Sunday, August 2, 2015

Matthew 12:36-37 -- On Our Words and God's Words

"But I say unto you, That every idle word that men shall speak, they shall give account thereof in the day of judgment.
For by thy words thou shalt be justified, and by thy words thou shalt be condemned."
Matthew 12:36-37

I was reading this today and it reminded me of a scripture in Isaiah, which basically says that we are supposed to do *God's* stuff on the Sabbath and not our own: "not doing thine own ways, nor finding thine own pleasure, nor speaking thine own words."  And I was thinking that would be a cool trick if we could speak God's words instead of our own, because that would probably help us come out on the justified side rather than the condemned side.  And at first the thought was frivolous, but then I realized, wow.  Maybe that is the whole point, right?  The whole gospel is teaching us to learn what God would say or do in any given moment.
God asks us to bless them that curse us and do good to them that hate us (Luke 6:27-28), in essence to learn to say what God would say.  He tells Nephi "all things shall be done unto thee according to thy word, for thou shalt not ask that which is contrary to my will." ... Nephi's words were justified, because he had grown to understand God and to seek the same things.
I know that some people will think "brainwashing," about all of this, so let's address that.  I think that what we call brainwashing, using a word with a negative connotation, is the same thing as what we call education, using a word with a positive connotation.  What makes the difference in how we look at it are the methods used and the principles taught.  If the principles are false and the methods are coercive and deceiving, then we see it as bad.  If the principles are good, and the methods are plain and we are free to accept or not, then we usually see it as good.  God has never been a brainwasher, even though I realize that some humans have been, and tried to justify it in his name.  God is an educator.  And as we realize that what he is teaching us is true, we learn to accept it and agree with it.  But even then, he isn't turning us into stepford wives or obedient zombies.  He is teaching us to grow up into our potential, as his children... never removing our free agency, but instead showing us how important it is in learning to be spiritual adults.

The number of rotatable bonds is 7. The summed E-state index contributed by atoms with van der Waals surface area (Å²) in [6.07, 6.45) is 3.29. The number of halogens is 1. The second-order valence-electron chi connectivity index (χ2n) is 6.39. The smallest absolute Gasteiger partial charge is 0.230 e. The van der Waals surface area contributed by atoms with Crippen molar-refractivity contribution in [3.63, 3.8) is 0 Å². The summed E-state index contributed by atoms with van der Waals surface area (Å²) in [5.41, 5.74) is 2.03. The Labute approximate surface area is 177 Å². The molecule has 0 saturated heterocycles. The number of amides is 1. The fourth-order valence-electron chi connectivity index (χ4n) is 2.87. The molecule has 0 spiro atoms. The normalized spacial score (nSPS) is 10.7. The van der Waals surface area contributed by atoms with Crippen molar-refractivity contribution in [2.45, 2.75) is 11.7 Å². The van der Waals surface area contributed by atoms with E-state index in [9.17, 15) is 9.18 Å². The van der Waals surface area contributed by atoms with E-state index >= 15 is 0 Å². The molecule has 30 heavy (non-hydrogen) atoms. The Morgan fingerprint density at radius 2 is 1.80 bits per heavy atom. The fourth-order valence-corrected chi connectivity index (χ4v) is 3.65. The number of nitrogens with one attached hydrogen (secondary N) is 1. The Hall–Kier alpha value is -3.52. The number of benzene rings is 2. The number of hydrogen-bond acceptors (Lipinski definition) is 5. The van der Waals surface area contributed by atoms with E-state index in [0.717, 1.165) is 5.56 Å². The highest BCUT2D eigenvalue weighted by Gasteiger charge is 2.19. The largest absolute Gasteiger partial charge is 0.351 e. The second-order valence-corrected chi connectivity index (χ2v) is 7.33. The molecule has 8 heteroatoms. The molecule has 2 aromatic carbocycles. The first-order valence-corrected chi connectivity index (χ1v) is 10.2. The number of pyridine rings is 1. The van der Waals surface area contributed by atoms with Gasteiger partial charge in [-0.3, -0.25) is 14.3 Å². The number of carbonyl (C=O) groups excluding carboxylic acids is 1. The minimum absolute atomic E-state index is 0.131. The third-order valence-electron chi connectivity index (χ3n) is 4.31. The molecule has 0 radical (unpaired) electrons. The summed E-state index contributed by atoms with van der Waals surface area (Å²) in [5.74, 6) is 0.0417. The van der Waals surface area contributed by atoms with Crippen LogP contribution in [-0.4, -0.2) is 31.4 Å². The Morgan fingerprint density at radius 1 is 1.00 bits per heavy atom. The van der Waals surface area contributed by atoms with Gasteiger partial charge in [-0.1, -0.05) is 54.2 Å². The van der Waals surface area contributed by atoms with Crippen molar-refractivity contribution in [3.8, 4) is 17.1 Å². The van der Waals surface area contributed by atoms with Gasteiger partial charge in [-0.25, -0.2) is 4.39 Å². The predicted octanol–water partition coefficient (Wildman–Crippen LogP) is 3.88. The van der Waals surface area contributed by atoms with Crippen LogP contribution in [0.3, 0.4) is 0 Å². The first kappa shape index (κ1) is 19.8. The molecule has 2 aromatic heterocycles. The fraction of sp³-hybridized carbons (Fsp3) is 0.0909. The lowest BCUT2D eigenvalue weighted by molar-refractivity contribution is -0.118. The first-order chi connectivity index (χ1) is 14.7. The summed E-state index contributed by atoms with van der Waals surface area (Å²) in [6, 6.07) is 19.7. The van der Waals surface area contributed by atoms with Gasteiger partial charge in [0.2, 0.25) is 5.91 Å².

Christ did a lot of quoting from scripture during his mortal ministry, which I think is interesting.  He, of all people, could easily speak his own words without fear of condemnation, but he often chose to quote from the scriptures instead.  I think that is a good example, and perhaps a place to start for us as we seek to speak God's words.  When we're pondering what to say or do, going to the scriptures for inspiration would probably help us solve more problems in our lives, but it would help us be less idle in the way that we speak to and about others.  Today, let's take the time to think about the words that we are speaking, and make sure they are ones that will help justify us, and not condemn us.

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